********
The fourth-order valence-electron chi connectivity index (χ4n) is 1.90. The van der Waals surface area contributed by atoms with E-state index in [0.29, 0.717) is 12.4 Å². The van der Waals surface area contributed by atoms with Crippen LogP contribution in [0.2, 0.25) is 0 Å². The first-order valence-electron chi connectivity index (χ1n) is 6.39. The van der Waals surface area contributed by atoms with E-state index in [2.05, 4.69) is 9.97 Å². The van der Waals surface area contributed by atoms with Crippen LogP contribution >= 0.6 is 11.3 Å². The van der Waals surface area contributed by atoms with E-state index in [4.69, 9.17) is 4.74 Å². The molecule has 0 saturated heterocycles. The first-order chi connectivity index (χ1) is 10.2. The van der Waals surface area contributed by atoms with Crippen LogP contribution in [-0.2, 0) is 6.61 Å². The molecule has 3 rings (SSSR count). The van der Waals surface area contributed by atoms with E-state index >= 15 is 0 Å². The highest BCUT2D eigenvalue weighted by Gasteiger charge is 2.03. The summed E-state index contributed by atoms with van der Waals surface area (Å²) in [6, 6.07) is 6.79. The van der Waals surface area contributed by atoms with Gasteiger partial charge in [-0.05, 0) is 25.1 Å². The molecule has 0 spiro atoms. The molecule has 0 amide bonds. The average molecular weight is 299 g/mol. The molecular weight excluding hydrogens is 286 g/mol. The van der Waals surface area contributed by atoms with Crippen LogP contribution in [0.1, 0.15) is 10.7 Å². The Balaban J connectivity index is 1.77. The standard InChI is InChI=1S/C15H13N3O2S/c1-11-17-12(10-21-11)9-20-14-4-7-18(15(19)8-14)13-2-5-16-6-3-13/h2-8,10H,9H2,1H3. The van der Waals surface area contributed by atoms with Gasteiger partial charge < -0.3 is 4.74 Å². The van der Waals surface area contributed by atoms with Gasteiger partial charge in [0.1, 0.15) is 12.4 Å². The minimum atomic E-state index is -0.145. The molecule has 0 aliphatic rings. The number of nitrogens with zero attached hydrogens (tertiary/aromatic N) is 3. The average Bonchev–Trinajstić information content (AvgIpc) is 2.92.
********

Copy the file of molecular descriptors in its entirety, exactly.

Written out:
The fourth-order valence-electron chi connectivity index (χ4n) is 1.90. The van der Waals surface area contributed by atoms with E-state index in [0.29, 0.717) is 12.4 Å². The van der Waals surface area contributed by atoms with Crippen LogP contribution in [0.2, 0.25) is 0 Å². The first-order valence-electron chi connectivity index (χ1n) is 6.39. The van der Waals surface area contributed by atoms with E-state index in [2.05, 4.69) is 9.97 Å². The van der Waals surface area contributed by atoms with Crippen LogP contribution >= 0.6 is 11.3 Å². The van der Waals surface area contributed by atoms with E-state index in [4.69, 9.17) is 4.74 Å². The molecule has 0 saturated heterocycles. The first-order chi connectivity index (χ1) is 10.2. The van der Waals surface area contributed by atoms with Crippen LogP contribution in [-0.2, 0) is 6.61 Å². The molecule has 3 rings (SSSR count). The van der Waals surface area contributed by atoms with E-state index >= 15 is 0 Å². The highest BCUT2D eigenvalue weighted by Gasteiger charge is 2.03. The summed E-state index contributed by atoms with van der Waals surface area (Å²) in [6, 6.07) is 6.79. The van der Waals surface area contributed by atoms with Gasteiger partial charge in [-0.05, 0) is 25.1 Å². The molecule has 0 spiro atoms. The molecule has 0 amide bonds. The average molecular weight is 299 g/mol. The molecular weight excluding hydrogens is 286 g/mol. The van der Waals surface area contributed by atoms with Crippen LogP contribution in [0.1, 0.15) is 10.7 Å². The Balaban J connectivity index is 1.77. The standard InChI is InChI=1S/C15H13N3O2S/c1-11-17-12(10-21-11)9-20-14-4-7-18(15(19)8-14)13-2-5-16-6-3-13/h2-8,10H,9H2,1H3. The van der Waals surface area contributed by atoms with Gasteiger partial charge < -0.3 is 4.74 Å². The van der Waals surface area contributed by atoms with Gasteiger partial charge in [0.1, 0.15) is 12.4 Å². The minimum atomic E-state index is -0.145. The molecule has 0 aliphatic rings. The number of nitrogens with zero attached hydrogens (tertiary/aromatic N) is 3. The average Bonchev–Trinajstić information content (AvgIpc) is 2.92.